Sherlock: Series 3
Distributed by: Silva Screen Records
Reviewed by Melissa Minners
The BBC television series Sherlock is a modern-day update of the Sherlock Holmes character created by Sir Arthur Conan Doyle in the late 1800s. The series stars Benedict Cumberbatch as Sherlock Holmes and Martin Freeman as Dr. John Watson. Now in its third series, the show has become quite popular, following the stories by Arthur Conan Doyle, but modernizing them to fit in today's world. Silva Screen Records released the musical score of Sherlock: Series 1 & 2 in 2012 and, in February 2014, they released the Sherlock: Series 3 Soundtrack.
The music of the Sherlock series was created through the collaboration of David Arnold and Michael Price. David Arnold is a British composer whose career began in his youth, performing clarinet, guitar and keyboards in school bands, orchestras, concert halls, nightclubs and pubs. His enthusiasm for film led him to a partnership with Danny Cannon. Together they created the film Strangers, for which he created, orchestrated and conducted the musical score. From there, David Arnold went on to compose musical scores for The Young Americans, Stargate, Independence Day, Shaft, Enough, Changing Lanes, Tomorrow Never Dies and more.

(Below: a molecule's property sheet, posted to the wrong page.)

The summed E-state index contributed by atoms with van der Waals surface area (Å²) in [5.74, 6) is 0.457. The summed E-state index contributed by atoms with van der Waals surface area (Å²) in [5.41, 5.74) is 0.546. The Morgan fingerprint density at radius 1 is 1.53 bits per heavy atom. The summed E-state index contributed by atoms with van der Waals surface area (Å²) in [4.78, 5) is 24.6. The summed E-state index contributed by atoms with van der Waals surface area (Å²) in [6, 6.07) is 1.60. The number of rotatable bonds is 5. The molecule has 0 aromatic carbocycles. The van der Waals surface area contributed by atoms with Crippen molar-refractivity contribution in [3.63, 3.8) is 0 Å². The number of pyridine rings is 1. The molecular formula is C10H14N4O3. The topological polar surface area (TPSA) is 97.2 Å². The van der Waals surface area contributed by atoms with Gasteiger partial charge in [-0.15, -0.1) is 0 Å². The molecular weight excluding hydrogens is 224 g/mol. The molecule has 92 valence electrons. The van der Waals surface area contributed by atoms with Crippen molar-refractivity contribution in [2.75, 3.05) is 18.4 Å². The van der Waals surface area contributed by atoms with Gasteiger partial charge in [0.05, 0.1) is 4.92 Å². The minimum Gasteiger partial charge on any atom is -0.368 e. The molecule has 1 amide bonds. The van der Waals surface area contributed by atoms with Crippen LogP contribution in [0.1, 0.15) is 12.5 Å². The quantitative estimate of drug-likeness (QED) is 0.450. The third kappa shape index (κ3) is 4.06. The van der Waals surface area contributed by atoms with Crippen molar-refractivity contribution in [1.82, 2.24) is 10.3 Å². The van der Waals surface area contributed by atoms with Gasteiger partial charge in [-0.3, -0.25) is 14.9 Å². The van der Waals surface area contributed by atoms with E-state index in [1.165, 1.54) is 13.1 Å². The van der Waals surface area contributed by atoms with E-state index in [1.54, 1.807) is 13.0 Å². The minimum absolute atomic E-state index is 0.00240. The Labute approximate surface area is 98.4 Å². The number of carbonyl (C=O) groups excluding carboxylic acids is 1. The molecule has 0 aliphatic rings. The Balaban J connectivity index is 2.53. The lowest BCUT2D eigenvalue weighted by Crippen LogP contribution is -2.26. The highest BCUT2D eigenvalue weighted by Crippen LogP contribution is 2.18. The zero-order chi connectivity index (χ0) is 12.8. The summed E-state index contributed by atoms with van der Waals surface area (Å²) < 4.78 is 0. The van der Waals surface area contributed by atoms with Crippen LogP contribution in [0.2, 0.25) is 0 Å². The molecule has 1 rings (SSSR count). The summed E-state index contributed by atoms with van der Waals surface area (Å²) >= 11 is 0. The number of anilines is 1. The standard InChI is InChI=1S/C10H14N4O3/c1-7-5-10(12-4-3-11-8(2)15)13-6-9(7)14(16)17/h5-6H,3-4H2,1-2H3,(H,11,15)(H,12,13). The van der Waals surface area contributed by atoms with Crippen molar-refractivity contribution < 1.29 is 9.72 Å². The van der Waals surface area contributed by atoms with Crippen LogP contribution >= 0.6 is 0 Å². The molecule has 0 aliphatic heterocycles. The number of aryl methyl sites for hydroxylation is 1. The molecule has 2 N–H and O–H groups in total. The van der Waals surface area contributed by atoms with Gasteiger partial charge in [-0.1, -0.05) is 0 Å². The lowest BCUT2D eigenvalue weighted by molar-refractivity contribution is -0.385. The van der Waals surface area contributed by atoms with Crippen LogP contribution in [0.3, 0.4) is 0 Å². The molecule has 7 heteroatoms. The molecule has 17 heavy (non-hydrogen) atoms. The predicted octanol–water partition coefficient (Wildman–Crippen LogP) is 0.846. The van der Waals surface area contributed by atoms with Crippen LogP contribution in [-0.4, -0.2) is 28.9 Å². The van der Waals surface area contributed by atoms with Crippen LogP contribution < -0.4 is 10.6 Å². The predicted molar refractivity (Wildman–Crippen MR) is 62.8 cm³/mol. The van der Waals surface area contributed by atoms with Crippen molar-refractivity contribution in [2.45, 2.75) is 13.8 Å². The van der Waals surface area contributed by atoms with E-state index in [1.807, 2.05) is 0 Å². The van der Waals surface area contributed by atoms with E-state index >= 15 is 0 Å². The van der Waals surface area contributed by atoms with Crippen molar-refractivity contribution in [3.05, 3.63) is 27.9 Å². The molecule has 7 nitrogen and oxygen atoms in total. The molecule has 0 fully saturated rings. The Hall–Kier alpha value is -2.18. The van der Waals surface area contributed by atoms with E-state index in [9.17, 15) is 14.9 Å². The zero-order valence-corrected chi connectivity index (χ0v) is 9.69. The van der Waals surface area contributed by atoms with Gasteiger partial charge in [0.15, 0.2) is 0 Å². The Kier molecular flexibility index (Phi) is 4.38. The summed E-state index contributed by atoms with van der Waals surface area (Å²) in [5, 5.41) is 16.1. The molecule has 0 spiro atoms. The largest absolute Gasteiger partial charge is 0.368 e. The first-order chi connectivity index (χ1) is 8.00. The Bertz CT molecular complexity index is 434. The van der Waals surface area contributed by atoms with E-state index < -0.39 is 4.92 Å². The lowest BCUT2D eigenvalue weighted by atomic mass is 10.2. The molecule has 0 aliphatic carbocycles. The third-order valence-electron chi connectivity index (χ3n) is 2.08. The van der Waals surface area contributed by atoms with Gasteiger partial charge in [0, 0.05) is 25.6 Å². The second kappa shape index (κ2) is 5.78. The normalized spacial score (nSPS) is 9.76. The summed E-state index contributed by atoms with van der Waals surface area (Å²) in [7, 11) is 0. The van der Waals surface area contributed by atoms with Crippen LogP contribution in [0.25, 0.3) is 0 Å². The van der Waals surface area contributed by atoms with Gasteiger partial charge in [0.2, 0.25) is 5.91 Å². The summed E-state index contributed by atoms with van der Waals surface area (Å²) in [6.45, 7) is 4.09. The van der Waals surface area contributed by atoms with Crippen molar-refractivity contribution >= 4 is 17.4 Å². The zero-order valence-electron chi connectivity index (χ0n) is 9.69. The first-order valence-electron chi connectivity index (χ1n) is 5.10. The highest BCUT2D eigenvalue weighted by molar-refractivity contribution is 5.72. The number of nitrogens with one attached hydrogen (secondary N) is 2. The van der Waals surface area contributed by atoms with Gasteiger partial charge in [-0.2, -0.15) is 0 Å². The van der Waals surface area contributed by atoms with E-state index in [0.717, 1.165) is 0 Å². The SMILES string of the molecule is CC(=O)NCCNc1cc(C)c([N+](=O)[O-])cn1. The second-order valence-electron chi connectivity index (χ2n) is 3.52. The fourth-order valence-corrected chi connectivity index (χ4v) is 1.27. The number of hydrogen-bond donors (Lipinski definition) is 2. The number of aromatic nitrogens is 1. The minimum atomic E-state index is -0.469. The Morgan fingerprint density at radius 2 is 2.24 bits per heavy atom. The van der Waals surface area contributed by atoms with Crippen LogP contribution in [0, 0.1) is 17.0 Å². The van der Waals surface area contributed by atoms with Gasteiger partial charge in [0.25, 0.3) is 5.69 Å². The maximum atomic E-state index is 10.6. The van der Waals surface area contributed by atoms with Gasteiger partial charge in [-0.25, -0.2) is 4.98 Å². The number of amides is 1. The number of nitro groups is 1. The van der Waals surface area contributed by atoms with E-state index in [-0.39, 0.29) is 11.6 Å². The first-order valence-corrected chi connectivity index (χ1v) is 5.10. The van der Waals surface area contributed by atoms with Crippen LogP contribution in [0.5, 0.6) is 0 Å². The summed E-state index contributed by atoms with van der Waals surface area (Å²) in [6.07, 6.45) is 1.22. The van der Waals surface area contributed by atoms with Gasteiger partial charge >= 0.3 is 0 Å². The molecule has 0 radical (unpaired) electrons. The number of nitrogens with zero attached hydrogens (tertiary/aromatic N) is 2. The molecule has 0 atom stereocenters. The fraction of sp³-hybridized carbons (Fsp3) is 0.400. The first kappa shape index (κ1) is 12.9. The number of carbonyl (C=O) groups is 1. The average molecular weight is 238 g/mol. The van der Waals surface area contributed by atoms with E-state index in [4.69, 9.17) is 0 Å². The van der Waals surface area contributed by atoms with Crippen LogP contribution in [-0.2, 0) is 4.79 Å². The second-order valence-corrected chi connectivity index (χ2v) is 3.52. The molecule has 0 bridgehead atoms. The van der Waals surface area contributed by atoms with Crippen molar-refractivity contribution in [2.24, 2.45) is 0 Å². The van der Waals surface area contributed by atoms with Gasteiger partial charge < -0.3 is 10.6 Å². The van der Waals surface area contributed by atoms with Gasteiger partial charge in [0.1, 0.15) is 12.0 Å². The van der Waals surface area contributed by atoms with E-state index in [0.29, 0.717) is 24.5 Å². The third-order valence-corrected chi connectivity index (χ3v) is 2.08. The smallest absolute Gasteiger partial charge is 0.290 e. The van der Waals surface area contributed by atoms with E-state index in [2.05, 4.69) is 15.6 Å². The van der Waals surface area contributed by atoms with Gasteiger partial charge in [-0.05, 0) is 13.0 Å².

Michael Price is British composer, producer, arranger and editor whose musical career began at Surrey University where he won a PRS composition prize in 1990. His first work in film began in 1996 when he was invited by Michael Kamen to work on electronic sounds for the movie Event Horizon. Since then he has composed musical scores for television and film, including Brotherly Love, Hot Fuzz and The Inbetweeners Movie.
The musical score created for Sherlock: Series 3 is quite different from the scores of Series 1 and 2. There is more of a fast-paced action motif, combining strings with electronic sounds, electric guitars, heavy percussion and synths. Just witness the first track of the album, How It Was Done. The sound is much more grittier and action-based than in the past. There are still some classical moments, like in the beginning of God Rest His Soul, but even that track eventually develops an ominous sense of danger in the deep, dark percussion, low-toned horns and fast-paced violins.
As most of the tracks on this new album follow this tone, one gets the feeling that things are about to get a tad bit more interesting for Holmes and Watson in this series of episodes. Having never watched the series, I am able to get the impression from the musical score that things are darker and more dangerous this series than in series past. While I admit to having enjoyed the original Sherlock: Series 1 & 2 Soundtrack, I have to say that I enjoyed Sherlock: Series 3 that much more. It was an exciting, fun score that really got the adrenaline pumping and I couldn't help but play the album again and again.